Optimizing Fidelity of Empirically Supported Behavioral Treatments for Mental Disorders
NAMHC Concept Clearance:
Varda Shoham, Ph.D.
Special Assistant to the Director
Division of Adult Translational Research (DATR)
This initiative aims to support research that will enhance the fidelity, and ultimately the effectiveness, of empirically supported behavioral treatments (ESBT) for mental disorders as implemented by community-based therapists. More specifically, it encourages research designed to develop and test: (a) methods for assessing theory-derived ESBT fidelity components; and (b) interventions that enhance and maintain the fidelity with which clinicians implement these ESBTs in community settings.
The recent National Advisory Mental Health Council’s workgroup report, From Discover to Cure: Accelerating the Development of New and Personalized Interventions for Mental Illnesses, calls for optimizing current treatments. The NIMH Strategic Plan also recognizes the need for improving interventions for people with mental disorders and for the effective application of these treatments in community-based practice.
Although efficacious behavioral treatments for many mental disorders exist, studies suggest that many patients in community settings do not receive these ESBTs as intended by the treatment developers. 1, 2, 3, 4 A major factor in the widely acknowledged science-to-service gap is treatment fidelity. The fidelity of an ESBT is essential in the delivery of psychosocial interventions, as the integrity of the treatment depends disproportionally on clinician behavior. What the clinician does and does not do (based on an ESBT manual) defines a multi-component independent variable—the treatment itself—encompassing domains such as adherence, competence, and differentiation from other treatments. While successful fidelity acquisition and maintenance is feasible in randomized efficacy trials, little is known about how to extend effective methods of ESBT training and fidelity maintenance to community practice.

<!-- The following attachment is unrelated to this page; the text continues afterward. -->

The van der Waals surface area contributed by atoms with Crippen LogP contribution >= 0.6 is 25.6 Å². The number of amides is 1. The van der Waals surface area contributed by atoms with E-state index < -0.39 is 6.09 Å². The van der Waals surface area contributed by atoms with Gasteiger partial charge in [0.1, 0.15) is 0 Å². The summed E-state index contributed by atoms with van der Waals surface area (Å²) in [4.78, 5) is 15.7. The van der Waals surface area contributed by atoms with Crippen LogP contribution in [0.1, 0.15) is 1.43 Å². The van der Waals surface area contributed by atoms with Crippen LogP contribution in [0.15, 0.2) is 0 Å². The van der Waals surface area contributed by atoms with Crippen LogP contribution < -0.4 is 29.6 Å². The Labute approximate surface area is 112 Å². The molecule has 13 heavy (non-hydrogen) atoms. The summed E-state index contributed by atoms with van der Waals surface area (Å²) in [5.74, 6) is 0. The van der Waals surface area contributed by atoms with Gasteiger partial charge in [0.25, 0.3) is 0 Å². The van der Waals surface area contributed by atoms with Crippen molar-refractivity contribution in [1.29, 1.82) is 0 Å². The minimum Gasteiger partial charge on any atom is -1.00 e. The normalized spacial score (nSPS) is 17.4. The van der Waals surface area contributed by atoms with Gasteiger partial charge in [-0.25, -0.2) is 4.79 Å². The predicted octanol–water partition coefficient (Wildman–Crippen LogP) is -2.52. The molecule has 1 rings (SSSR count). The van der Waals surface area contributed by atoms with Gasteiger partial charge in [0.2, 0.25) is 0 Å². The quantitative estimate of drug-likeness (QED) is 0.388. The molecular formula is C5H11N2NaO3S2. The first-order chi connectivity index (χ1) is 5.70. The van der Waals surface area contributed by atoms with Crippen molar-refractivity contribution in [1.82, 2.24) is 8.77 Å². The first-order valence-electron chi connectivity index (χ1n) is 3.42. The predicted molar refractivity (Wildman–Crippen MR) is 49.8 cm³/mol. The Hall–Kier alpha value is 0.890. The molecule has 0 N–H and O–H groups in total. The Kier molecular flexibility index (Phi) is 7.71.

A sharpened focus on treatment fidelity and its outcome-related components has the potential to advance knowledge on how ESBTs work and how to make them more efficient. For example, the complex, multi-component nature of some ESBT treatment packages may itself pose a barrier to successful community implementation. In the absence of specific knowledge about which components relate most essentially to behavior change, a common practice is to train therapists in all elements of the package, emphasizing active and inert components equally.
This funding initiative supports research aiming to develop treatment-specific, multi-component fidelity measures; to examine component-outcome relationships; and, to explore methods for enhancing and maintaining the most promising fidelity components. The ultimate goal of this initiative is to narrow the science-practice gap by making high-quality ESBTs more readily accessible to patients in the community.
1 Carroll, K. & Rounsaville, B. (2007). A vision of the next generation of behavioral therapies, Addiction, 102, 850-862.
2 Herschell, A. (2010) Fidelity in the field: Developing infrastructure and measurement. Clin. Psychol. Sci. Prac. 17, 253-257.
3 Perepletchikova, F., Hilt, L. M., Chereji, E., & Kazdin, A. E. (2009). Barriers to implementing treatment integrity procedures. J. Consult. Clin. Psychol., 77, 212–218.
4 Santa Ana et al. (2008). What is usual about “treatment-as-usual”? J. Subs. Ab. Treat., 35, 369-379.